What Else Can Happen?

In a way it seems fitting, considering how the year has gone, but the news that Mariano Rivera has returned to New York for a MRI on his shoulder is troubling to say the least.  Short term, it is obvious that the Yankees will shut him down for the remaining three games.  But, the problem is what if this is a long term injury?  I suppose it is pointless to speculate at this moment, we just have to hope.

Can anyone else figure out the reason FOX moved Satuday’s game onto national tv?  I guess the Red Sox might still be in contention for the division title, but short of that the game will mean absolutely nothing.  They just made the decision this week, so they had to know the game was almost certainly going to be meaningless.  I just don’t get it.

Tonight is the final night of Carl Pavano’s Yankees’ career. I guess that is something we can all celebrate.   

The Rental Car

Well now that the Yankees are officially planning for 2009 we can talk about their supposed #1 target in the offseason CC Sabathia.  Sabathia is only 27, lefthanded and one of the best pitchers in baseball.  Unlike Santana last year, the Yankees can have him this offseason if they open their wallets wide enough.  (I am not paying much attention to the stories that he wants to play in California right now because I think that is just round 1 of the negotiations.)

The problem with Sabathia is he was traded to the Brewers this season and Millwaukee has used him the same way most folks use a rental car.  Translation, they are beating the heck out of him.  Today they will trot him out on three-days rest and they will presumeably do so again Sunday if the game matters.  Since coming to the Brewers he has made 15 starts and thrown less than 100 pitches three times (96, 97 and 99).

You can’t blame the Brewers, they traded for him with no intention of signing him to a long term deal so they are maximizing their use of him.  And, you have to give some props to Sabathia who seems to care about nothing more than pitching his current team into the playoffs- an admirable position in a "me first" world.  But, for teams thinking of signing him to a deal this offseason the warning lights should be flashing.  Sabathia may turn out to be fine, but that is a big risk to take when you are investing over $100 million into a player.  Sabathia could be a savior, but there is also a chance he could come into town with a tired arm and the Yankees need to move cautiously here.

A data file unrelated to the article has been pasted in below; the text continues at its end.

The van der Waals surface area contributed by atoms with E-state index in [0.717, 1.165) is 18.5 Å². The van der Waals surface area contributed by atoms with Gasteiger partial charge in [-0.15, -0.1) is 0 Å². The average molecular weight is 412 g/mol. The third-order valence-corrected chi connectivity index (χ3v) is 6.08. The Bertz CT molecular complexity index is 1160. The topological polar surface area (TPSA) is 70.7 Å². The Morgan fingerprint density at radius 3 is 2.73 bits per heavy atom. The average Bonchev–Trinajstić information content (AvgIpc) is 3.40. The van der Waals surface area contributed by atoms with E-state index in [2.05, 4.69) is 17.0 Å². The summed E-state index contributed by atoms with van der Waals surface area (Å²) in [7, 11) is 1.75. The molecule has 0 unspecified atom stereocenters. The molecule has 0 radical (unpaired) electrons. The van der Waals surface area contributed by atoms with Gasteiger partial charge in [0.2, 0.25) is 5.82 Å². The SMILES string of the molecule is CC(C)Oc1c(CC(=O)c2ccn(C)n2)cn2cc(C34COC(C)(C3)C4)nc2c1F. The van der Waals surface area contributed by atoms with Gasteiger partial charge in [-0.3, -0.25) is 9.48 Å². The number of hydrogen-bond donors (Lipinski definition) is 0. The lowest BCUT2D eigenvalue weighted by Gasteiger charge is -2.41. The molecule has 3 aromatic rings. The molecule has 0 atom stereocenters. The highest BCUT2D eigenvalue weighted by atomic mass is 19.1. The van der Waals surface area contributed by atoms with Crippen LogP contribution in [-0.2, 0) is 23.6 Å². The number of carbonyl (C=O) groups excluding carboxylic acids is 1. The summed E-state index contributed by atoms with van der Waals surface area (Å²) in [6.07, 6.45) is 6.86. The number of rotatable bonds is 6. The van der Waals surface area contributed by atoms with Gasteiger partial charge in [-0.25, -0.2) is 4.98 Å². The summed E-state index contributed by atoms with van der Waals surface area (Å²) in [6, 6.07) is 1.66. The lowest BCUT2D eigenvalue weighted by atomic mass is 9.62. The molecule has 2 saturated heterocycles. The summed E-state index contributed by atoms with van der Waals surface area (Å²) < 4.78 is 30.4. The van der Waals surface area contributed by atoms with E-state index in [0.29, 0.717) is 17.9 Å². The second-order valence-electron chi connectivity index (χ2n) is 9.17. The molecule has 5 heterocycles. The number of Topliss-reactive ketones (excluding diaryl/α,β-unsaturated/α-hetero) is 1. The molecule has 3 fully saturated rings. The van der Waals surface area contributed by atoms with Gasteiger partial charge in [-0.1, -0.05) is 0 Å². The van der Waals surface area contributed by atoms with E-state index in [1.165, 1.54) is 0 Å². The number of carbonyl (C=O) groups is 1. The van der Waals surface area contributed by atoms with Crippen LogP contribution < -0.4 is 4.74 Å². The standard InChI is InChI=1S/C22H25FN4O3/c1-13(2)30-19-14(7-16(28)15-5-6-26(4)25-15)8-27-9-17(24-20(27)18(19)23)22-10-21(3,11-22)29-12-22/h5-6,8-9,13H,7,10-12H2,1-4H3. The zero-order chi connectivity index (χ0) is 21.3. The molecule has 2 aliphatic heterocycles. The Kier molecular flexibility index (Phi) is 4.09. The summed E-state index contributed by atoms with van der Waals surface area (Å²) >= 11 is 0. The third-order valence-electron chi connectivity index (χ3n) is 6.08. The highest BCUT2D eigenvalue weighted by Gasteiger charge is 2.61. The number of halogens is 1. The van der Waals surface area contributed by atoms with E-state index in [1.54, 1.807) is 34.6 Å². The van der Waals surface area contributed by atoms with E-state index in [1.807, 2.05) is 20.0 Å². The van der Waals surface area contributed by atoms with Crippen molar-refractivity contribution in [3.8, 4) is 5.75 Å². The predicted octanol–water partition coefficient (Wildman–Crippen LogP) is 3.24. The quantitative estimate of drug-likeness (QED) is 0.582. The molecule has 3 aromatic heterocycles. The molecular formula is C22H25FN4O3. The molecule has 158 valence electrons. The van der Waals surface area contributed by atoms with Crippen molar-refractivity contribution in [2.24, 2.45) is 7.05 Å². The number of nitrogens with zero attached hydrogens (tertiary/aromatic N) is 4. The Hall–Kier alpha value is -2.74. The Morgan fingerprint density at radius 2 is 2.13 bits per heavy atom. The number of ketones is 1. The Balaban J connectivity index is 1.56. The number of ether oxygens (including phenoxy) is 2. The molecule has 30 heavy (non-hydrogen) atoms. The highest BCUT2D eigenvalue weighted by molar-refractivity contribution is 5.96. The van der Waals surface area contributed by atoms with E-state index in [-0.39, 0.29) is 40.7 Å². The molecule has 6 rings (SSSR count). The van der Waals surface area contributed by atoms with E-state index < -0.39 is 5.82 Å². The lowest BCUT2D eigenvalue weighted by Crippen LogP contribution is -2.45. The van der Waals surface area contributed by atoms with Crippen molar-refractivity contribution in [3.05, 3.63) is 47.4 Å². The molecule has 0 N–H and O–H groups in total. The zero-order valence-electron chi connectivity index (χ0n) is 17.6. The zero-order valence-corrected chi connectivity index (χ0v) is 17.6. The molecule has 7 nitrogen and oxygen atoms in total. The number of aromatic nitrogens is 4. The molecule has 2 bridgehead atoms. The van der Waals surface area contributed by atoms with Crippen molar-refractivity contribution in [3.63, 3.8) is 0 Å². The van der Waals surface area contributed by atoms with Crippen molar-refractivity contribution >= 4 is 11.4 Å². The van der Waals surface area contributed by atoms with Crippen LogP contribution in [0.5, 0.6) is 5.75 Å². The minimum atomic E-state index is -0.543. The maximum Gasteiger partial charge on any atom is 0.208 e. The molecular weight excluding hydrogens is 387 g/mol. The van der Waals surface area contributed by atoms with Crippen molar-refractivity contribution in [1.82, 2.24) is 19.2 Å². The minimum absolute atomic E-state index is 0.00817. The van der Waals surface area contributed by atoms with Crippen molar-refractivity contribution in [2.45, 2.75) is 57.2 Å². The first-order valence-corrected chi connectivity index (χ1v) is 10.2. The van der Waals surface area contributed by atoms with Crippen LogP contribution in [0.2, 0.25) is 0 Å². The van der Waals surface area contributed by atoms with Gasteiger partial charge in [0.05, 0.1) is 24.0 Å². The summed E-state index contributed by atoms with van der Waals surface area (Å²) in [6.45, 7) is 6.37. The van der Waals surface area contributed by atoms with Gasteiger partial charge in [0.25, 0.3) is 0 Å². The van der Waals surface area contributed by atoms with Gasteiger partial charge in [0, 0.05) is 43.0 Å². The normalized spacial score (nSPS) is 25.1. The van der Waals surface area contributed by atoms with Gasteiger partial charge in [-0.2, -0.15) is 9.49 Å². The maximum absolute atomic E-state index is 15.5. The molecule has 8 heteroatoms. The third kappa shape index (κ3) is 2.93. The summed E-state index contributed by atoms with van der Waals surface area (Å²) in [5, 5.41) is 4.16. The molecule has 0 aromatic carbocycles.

Clincha!!!

Yes, I know, I dusted off an old chestnut.

The Red Sox clinched a playoff birth and are still defending the 2007 title.

I’m thrilled the Red Sox secured a post-season spot now as it will allow them to give the wounded time off.  Mike Lowell, Coco Crisp, Josh Beckett and others will get a chance to take a week off.

As the playoffs approach, I’ll provide some analysis, but for now, time to partay.

Why Does Anyone Listen?

I am sure you have read some of Hank’s latest quotes today, I am not going to bother linking to them.  My question is, why does anyone pay attention to him anymore?  Like Curt Schilling, Hank likes to talk and talk and talk.  If he doesn’t get attention, he figures out a way to get it, but have you noticed something?  He doesn’t seem to be in charge. 

When the All-Star Game was conducted at Yankee Stadium, Hank wasn’t there.  When the Steinbrenner’s gave Derek Jeter an award on the field Sunday, Hank wasn’t there.  Hank has been to a couple of games in New York this year and that’s it.  But, you know who has been around?  Hal and Hal’s sister Jennifer.  

Now, we know that Hal doesn’t like the limelight and we also know that he controls the Yankees’ checkbook.  So, isn’t it reasonable to assume that Hal is in fact in charge right now and just doesn’t feel the need to broadcast it?  (BTW- I think the illusion that George is ok was smashed forever Sunday.  If he was remotely healthy, you know he would have been there.)  I don’t know the answer, but with the evidence continuing to pile up that Hank isn’t in charge, why do people listen to him?  (And yes, I know it’s the same reason Schilling still draws notice- papers need to be sold) 

Anyway, on the field Jeter is out of tonight’s lineup.  One question for Joe Girardi, why are you batting Gardner leadoff?  Damon is in the game, and Gardner’s OBP is barely above the Mendoza Line.  He shouldn’t hit first at all.  

We also know how the final starts will be doled out.  Mussina tonight, Hughes, Pavano, Aceves, Pettitte, Mussina.  I don’t know what the point of Pavano’s start on Thursday is other than trying to wring out some more value from signing him.  Ah well, 5+ games to go.   

An Almost Perfect Weekend

The Yankees said good-bye to the Stadium in an almost perfect fashion.  From the ceremony last night which was great except for a few things* to the whole atmosphere throughout the weekend, it was a memorable and fitting celebration.